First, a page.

“For this is commendable if, because of conscience toward God one endures grief, SUFFERING WRONGFULLY. FOR WHAT CREDIT IS IT if, WHEN YOU ARE BEATEN FOR YOUR FAULTS, you take it patiently? BUT WHEN YOU DO GOOD AND SUFFER, if you take it patiently, THIS IS COMMENDABLE BEFORE GOD. For to this you were called, because Christ also suffered for us, leaving us an example, THAT YOU SHOULD FOLLOW HIS STEPS” (1 Peter 2:19-21, NKJV).

Peter tells us that the only suffering that is godly is when we SUFFER WRONGFULLY—we pay the price for things that we did not do, and do not deserve. There is no “glory” towards God when we suffer for things we have done and are responsible for.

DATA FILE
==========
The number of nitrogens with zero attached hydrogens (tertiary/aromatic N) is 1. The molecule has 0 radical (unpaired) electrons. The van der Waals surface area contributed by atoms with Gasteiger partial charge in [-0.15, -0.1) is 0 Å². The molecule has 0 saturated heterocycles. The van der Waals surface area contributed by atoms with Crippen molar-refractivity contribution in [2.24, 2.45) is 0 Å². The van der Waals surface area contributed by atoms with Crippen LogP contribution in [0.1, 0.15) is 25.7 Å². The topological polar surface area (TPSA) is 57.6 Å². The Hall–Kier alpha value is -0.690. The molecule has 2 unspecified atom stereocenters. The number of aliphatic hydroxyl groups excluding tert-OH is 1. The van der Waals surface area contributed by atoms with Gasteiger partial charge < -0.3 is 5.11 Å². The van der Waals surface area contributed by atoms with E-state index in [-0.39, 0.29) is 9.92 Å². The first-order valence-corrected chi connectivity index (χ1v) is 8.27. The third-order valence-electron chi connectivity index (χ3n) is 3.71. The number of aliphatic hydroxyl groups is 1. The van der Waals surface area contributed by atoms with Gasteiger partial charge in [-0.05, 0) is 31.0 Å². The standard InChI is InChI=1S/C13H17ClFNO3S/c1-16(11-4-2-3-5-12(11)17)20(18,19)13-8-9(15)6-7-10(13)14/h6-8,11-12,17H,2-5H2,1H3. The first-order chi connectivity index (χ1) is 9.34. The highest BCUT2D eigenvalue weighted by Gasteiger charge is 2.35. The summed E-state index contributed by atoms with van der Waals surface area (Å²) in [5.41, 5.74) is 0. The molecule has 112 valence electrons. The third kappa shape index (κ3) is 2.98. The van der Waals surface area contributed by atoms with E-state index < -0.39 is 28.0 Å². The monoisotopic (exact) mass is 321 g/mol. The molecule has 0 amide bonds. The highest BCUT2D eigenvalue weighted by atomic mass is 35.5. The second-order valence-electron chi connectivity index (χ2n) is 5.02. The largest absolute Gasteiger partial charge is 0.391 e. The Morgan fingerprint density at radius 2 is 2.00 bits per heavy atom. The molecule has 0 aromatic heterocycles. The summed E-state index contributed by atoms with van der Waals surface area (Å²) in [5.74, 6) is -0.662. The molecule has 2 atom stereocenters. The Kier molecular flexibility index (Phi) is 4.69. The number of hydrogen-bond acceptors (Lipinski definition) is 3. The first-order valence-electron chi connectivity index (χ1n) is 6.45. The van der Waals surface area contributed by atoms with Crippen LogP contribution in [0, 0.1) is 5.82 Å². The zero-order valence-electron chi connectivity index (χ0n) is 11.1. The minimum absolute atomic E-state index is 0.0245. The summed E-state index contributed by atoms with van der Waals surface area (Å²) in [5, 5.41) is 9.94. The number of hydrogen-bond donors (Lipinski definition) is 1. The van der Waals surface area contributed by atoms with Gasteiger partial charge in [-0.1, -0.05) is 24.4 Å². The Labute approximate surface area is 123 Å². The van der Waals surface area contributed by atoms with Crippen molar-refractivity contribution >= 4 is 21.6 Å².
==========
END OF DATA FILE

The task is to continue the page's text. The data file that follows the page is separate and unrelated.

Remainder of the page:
Peter makes this statement more boldly in 1 Peter 4:

“IF YOU ARE REPROACHED FOR THE NAME OF CHRIST, blessed are you, for the Spirit of glory and of God rests upon you...but let none of you suffer as a murderer, a thief, an evildoer, or as a busybody in other people’s matters. Yet IF ANYONE SUFFERS AS A CHRISTIAN, LET HIM NOT BE ASHAMED, but let him glorify God in this matter” (1 Peter 4:14-16, NKJV).

Only when a person suffers because of godliness can they “not be ashamed.” But when a person suffers for their own evil acts, there can be nothing but shame! This is because no glory goes to God when we commit sin and evil. This is what Paul meant when he wrote in Romans that “all have sinned and fall short of the glory of God.” If we “fall short” of God’s glory, then GOD’S GLORY IS NOT ACHIEVED IN OUR SIN! Rather, sin robs God of His glory.